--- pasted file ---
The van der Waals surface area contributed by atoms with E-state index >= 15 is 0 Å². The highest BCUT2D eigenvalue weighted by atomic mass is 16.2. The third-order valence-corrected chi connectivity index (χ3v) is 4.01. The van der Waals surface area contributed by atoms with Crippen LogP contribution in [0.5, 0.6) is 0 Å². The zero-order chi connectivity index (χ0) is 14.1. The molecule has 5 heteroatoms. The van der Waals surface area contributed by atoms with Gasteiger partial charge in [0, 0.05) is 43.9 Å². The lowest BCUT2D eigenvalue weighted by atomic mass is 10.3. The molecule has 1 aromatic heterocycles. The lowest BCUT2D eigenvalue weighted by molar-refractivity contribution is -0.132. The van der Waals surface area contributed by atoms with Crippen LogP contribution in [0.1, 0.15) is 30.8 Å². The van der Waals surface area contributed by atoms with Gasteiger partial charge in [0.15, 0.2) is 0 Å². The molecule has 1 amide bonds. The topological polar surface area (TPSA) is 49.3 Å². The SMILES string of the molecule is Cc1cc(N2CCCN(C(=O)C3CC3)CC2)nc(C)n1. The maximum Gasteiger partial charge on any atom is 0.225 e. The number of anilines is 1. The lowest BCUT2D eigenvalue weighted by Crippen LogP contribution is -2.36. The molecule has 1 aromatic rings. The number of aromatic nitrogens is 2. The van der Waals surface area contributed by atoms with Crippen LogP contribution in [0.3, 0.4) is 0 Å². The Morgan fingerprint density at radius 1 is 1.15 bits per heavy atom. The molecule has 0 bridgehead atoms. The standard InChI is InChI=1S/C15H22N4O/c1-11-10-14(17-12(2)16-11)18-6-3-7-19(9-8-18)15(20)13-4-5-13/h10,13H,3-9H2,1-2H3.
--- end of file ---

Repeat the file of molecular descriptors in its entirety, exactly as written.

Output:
The van der Waals surface area contributed by atoms with E-state index >= 15 is 0 Å². The highest BCUT2D eigenvalue weighted by atomic mass is 16.2. The third-order valence-corrected chi connectivity index (χ3v) is 4.01. The van der Waals surface area contributed by atoms with Crippen LogP contribution in [0.5, 0.6) is 0 Å². The zero-order chi connectivity index (χ0) is 14.1. The molecule has 5 heteroatoms. The van der Waals surface area contributed by atoms with Gasteiger partial charge in [0, 0.05) is 43.9 Å². The lowest BCUT2D eigenvalue weighted by atomic mass is 10.3. The molecule has 1 aromatic heterocycles. The lowest BCUT2D eigenvalue weighted by molar-refractivity contribution is -0.132. The van der Waals surface area contributed by atoms with Crippen LogP contribution in [0.1, 0.15) is 30.8 Å². The van der Waals surface area contributed by atoms with Gasteiger partial charge in [0.15, 0.2) is 0 Å². The molecule has 1 amide bonds. The topological polar surface area (TPSA) is 49.3 Å². The SMILES string of the molecule is Cc1cc(N2CCCN(C(=O)C3CC3)CC2)nc(C)n1. The maximum Gasteiger partial charge on any atom is 0.225 e. The number of anilines is 1. The lowest BCUT2D eigenvalue weighted by Crippen LogP contribution is -2.36. The molecule has 1 aromatic rings. The number of aromatic nitrogens is 2. The van der Waals surface area contributed by atoms with Crippen LogP contribution in [0.3, 0.4) is 0 Å². The Morgan fingerprint density at radius 1 is 1.15 bits per heavy atom. The molecule has 0 bridgehead atoms. The standard InChI is InChI=1S/C15H22N4O/c1-11-10-14(17-12(2)16-11)18-6-3-7-19(9-8-18)15(20)13-4-5-13/h10,13H,3-9H2,1-2H3.